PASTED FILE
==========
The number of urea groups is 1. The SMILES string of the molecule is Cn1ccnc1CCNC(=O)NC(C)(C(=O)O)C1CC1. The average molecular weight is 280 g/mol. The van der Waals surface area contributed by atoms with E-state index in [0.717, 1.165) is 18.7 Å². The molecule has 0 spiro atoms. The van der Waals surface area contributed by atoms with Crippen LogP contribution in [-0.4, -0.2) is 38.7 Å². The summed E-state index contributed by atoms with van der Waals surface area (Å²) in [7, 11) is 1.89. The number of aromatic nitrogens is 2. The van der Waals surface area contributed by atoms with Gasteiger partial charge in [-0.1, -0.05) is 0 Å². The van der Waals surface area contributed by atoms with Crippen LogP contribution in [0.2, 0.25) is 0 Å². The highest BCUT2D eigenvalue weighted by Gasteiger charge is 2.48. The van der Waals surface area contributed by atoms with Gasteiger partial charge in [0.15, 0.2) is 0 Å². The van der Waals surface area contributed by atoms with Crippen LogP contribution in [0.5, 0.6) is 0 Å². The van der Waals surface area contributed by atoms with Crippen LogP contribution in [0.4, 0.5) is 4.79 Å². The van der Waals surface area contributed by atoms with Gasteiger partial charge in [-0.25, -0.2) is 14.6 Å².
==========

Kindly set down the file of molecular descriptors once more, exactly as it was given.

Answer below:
The number of urea groups is 1. The SMILES string of the molecule is Cn1ccnc1CCNC(=O)NC(C)(C(=O)O)C1CC1. The average molecular weight is 280 g/mol. The van der Waals surface area contributed by atoms with E-state index in [0.717, 1.165) is 18.7 Å². The molecule has 0 spiro atoms. The van der Waals surface area contributed by atoms with Crippen LogP contribution in [-0.4, -0.2) is 38.7 Å². The summed E-state index contributed by atoms with van der Waals surface area (Å²) in [7, 11) is 1.89. The number of aromatic nitrogens is 2. The van der Waals surface area contributed by atoms with Gasteiger partial charge in [-0.1, -0.05) is 0 Å². The van der Waals surface area contributed by atoms with Crippen LogP contribution in [0.2, 0.25) is 0 Å². The highest BCUT2D eigenvalue weighted by Gasteiger charge is 2.48. The van der Waals surface area contributed by atoms with Gasteiger partial charge in [0.15, 0.2) is 0 Å². The van der Waals surface area contributed by atoms with Crippen LogP contribution in [0.5, 0.6) is 0 Å². The van der Waals surface area contributed by atoms with Crippen LogP contribution in [0.4, 0.5) is 4.79 Å². The van der Waals surface area contributed by atoms with Gasteiger partial charge in [-0.25, -0.2) is 14.6 Å².